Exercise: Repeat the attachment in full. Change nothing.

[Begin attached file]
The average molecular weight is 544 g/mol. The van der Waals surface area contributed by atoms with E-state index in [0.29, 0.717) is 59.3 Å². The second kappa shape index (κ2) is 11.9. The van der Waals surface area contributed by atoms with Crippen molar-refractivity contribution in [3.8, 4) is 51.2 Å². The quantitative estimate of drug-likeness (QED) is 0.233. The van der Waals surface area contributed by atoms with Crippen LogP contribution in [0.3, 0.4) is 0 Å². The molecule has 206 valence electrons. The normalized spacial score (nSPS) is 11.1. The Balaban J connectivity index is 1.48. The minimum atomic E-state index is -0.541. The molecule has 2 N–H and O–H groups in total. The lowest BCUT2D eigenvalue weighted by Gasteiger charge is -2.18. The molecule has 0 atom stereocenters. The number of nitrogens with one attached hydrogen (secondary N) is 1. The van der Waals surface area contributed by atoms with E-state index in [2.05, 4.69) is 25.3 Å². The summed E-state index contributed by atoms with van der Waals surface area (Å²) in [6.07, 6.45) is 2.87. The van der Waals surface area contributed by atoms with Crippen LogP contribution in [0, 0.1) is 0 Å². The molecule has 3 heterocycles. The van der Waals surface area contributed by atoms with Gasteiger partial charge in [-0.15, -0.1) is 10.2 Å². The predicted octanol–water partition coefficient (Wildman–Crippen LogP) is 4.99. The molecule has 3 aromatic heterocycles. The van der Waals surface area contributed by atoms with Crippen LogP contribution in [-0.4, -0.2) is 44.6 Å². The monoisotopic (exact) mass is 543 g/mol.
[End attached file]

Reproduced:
The average molecular weight is 544 g/mol. The van der Waals surface area contributed by atoms with E-state index in [0.29, 0.717) is 59.3 Å². The second kappa shape index (κ2) is 11.9. The van der Waals surface area contributed by atoms with Crippen molar-refractivity contribution in [3.8, 4) is 51.2 Å². The quantitative estimate of drug-likeness (QED) is 0.233. The van der Waals surface area contributed by atoms with Crippen LogP contribution in [0.3, 0.4) is 0 Å². The molecule has 206 valence electrons. The normalized spacial score (nSPS) is 11.1. The Balaban J connectivity index is 1.48. The minimum atomic E-state index is -0.541. The molecule has 2 N–H and O–H groups in total. The lowest BCUT2D eigenvalue weighted by Gasteiger charge is -2.18. The molecule has 0 atom stereocenters. The number of nitrogens with one attached hydrogen (secondary N) is 1. The van der Waals surface area contributed by atoms with E-state index in [2.05, 4.69) is 25.3 Å². The summed E-state index contributed by atoms with van der Waals surface area (Å²) in [6.07, 6.45) is 2.87. The van der Waals surface area contributed by atoms with Crippen LogP contribution in [0, 0.1) is 0 Å². The molecule has 3 heterocycles. The van der Waals surface area contributed by atoms with Gasteiger partial charge in [-0.15, -0.1) is 10.2 Å². The predicted octanol–water partition coefficient (Wildman–Crippen LogP) is 4.99. The molecule has 3 aromatic heterocycles. The van der Waals surface area contributed by atoms with Crippen LogP contribution in [-0.4, -0.2) is 44.6 Å². The monoisotopic (exact) mass is 543 g/mol.